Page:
Perhaps you are either for Damien Hirst or against him. I thought I fell into the latter category. Hirst seems to have singlehandedly turned art into a commodity on a production line scale, removed from any form of skill or craft. I wasn’t expecting much from his retrospective at the Tate Modern (until 9 Sept), allowing me to be pleasantly surprised. It came as something of a revelation to realise once again why and how he shocked the art world as a cocky young Goldsmiths student. A retrospective gives one a wonderful sweep of an artist’s progression – and in his case it has given me new respect for the young Hirst’s originality, but also thrown into sharp focus just how shallow his work is now.
His first spot painting is a delight – bright colours, squiffy circles and dribbling paint – a far cry from the mechanised production line of today. That first shark seems to lunge out of the tank at you, the audacity of its concept and execution making it a legitimate icon of its time. The early wooden cabinet with his granny’s pills has a human touch that the rooms filled with sleek metal cabinets, surgical steel instruments and doctors’ dummies don’t. The disgusting vitrine of the flies, zapped to death or feasting on the blood of a dead cow is clever black humour, but by the time you get to the real live butterflies you begin to wonder whether the Natural History section doesn’t belong somewhere other than an art gallery. True, the stained glass panels with butterfly wings are exquisite – probably the only thing of beauty in the exhibition.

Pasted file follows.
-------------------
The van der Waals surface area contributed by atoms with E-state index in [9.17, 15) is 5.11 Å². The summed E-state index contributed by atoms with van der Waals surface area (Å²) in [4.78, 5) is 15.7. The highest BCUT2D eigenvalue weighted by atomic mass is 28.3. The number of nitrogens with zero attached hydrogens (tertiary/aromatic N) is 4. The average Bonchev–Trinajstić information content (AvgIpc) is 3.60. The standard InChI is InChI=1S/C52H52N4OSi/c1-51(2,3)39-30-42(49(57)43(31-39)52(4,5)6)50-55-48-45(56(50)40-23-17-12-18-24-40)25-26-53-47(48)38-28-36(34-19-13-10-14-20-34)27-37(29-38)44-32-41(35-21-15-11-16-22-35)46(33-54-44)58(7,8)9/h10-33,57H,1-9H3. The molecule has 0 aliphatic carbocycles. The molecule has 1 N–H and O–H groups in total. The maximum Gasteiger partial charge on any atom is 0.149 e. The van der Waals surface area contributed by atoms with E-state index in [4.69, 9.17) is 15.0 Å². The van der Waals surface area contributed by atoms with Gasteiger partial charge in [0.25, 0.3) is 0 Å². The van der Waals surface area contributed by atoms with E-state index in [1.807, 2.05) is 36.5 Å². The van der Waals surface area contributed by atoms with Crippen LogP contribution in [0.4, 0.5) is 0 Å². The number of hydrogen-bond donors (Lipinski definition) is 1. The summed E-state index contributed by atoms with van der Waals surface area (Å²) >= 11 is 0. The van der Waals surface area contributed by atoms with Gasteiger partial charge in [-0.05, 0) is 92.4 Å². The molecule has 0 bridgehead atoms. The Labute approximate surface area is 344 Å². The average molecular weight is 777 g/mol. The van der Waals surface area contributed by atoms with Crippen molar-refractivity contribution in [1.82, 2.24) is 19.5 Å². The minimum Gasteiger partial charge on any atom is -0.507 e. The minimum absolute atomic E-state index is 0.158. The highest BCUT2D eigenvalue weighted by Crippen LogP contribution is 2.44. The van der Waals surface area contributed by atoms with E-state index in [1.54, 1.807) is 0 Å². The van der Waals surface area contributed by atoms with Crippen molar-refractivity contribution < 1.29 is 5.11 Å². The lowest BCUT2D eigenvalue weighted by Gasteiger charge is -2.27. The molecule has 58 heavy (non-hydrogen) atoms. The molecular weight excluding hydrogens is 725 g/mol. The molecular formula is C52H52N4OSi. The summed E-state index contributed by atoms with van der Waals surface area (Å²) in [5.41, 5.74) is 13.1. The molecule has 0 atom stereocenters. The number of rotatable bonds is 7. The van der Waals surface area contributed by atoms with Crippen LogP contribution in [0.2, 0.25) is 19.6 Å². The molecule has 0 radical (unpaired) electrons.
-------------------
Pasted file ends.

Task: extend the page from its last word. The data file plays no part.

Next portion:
There is a stark contrast between the sheer bravura of his early work, and the tedium of his current crop. Hirst talks about his fascination with the endless repetition of a theme, encapsulating why his work elicits boredom. Just how many more spots can he make – or rather produce? It’s as if he now has six different motifs and simply uses them in varying sequences. There are spots, cigarette stubs or ashtrays, pill cabinets, flies, formaldehyde and most recently, bling. So there are spots made of dead flies, cabinets with cigarette stubs and butterflies with zirconas. It all blurs into one final room of golden excess fit only for an oil sheikh’s mansion.
This is a superbly edited show by the Tate and one is very aware that the curators have pared away most of the forgettable excesses. In the process though, they may have heightened the sense of repetition. Even the diamond-studded skull, that point where death and money join together, is easier seen in reproduction.
For gallery details, click here.